770 F.2d 717 (8th Cir. 1985), 83-1608, Alexander Grant and Co. v. Tiffany Industries, Inc.

Docket Nº:83-1608.
Citation:770 F.2d 717
Party Name:ALEXANDER GRANT AND COMPANY, Appellant, v. TIFFANY INDUSTRIES, INC., Farrell Kahn and Gail Martin, Appellees.
Case Date:August 07, 1985
Court:United States Courts of Appeals, Court of Appeals for the Eighth Circuit

Page 717

770 F.2d 717 (8th Cir. 1985)



TIFFANY INDUSTRIES, INC., Farrell Kahn and Gail Martin, Appellees.

No. 83-1608.

United States Court of Appeals, Eighth Circuit

August 7, 1985

Submitted Aug. 5, 1985.

Before ROSS, JOHN R. GIBSON and BOWMAN, Circuit Judges.

JOHN R. GIBSON, Circuit Judge.

By order of the Supreme Court, the appeal of Alexander Grant and Company is before us again for further consideration in light of the recent decisions in Sedima, S.P.R.L. v. Imrex Co., --- U.S. ----, 105 S.Ct. 3275, 87 L.Ed.2d 346 (1985), and American National Bank & Trust Co. v. Haroco, Inc., --- U.S. ----, 105 S.Ct. 3291, 87 L.Ed.2d 437 (1985). See Tiffany Industries v. Alexander Grant & Co., --- U.S. ----, 105 S.Ct. 3550, 87 L.Ed.2d 673 (1985) (granting certiorari and vacating the judgment below); Kahn v. Alexander Grant & Co., --- U.S. ----, 105 S.Ct. 3551, 87 L.Ed.2d 673 (1985) (same). We earlier held that Grant has standing and has asserted a sufficient racketeering enterprise injury to state a claim in its action against Tiffany Industries, Inc., company president Farrell Kahn, and secretary Gail Martin under the civil damage provision of the Racketeer Influenced and Corrupt Organizations Act (RICO), 18 U.S.C. Sec. 1964(c) (1982). Alexander Grant & Co. v. Tiffany Industries, 742 F.2d 408 (8th Cir.1984). We readopt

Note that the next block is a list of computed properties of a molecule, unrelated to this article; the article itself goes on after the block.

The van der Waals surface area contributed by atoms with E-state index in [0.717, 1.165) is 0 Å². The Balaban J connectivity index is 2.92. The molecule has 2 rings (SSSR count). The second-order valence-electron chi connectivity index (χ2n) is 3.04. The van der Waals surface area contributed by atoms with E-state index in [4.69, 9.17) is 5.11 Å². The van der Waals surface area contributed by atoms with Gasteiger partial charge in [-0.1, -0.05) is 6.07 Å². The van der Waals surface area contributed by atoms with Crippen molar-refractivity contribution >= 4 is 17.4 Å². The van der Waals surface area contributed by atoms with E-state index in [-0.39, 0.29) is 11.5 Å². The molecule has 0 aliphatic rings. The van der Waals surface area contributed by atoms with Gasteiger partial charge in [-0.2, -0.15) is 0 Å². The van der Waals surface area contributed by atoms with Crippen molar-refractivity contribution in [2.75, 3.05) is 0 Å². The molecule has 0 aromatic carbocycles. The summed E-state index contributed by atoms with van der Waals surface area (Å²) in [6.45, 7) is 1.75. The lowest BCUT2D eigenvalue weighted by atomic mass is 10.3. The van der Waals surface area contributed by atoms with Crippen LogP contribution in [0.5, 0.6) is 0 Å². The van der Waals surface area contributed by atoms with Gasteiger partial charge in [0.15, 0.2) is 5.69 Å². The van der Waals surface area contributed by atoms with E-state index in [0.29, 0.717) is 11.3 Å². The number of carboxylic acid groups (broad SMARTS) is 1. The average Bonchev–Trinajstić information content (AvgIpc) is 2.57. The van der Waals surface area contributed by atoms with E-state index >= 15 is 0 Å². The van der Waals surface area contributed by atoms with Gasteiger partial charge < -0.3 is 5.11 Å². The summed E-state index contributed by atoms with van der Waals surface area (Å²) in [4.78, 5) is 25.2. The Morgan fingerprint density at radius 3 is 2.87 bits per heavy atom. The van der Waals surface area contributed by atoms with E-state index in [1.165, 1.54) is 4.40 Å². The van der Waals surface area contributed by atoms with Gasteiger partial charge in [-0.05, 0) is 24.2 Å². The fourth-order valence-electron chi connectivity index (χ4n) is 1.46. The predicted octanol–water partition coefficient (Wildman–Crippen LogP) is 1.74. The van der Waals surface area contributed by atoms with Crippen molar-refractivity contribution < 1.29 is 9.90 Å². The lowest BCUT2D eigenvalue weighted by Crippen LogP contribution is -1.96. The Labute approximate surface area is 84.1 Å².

Page 718

those portions of our earlier opinion that we believe are not in conflict with Sedima and again remand so that Grant may proceed on its claims.

Grant, a public accounting firm, alleges that it was injured as the result of a pervasive scheme of mail and wire fraud designed by Tiffany to obtain a favorable audit for the fiscal year 1977. In Sedima the Supreme Court considered whether any such injuries, to be actionable, had to arise from an activity of a nature which RICO was designed to deter rather than merely from certain of the individual predicate acts which comprised the racketeering.

The Court made plain that no "racketeering injury" is required. --- U.S. at ----, 105 S.Ct. at 3284; American National, --- U.S. at ----, 105 S.Ct. at 3292. Observing that section 1964(c) authorizes suit by "[a]ny person injured in his business or property by reason of a violation of Sec. 1962," the Court stated,

If the defendant engages in a pattern of racketeering activity in a manner forbidden by [Sec. 1962], and the...

To continue reading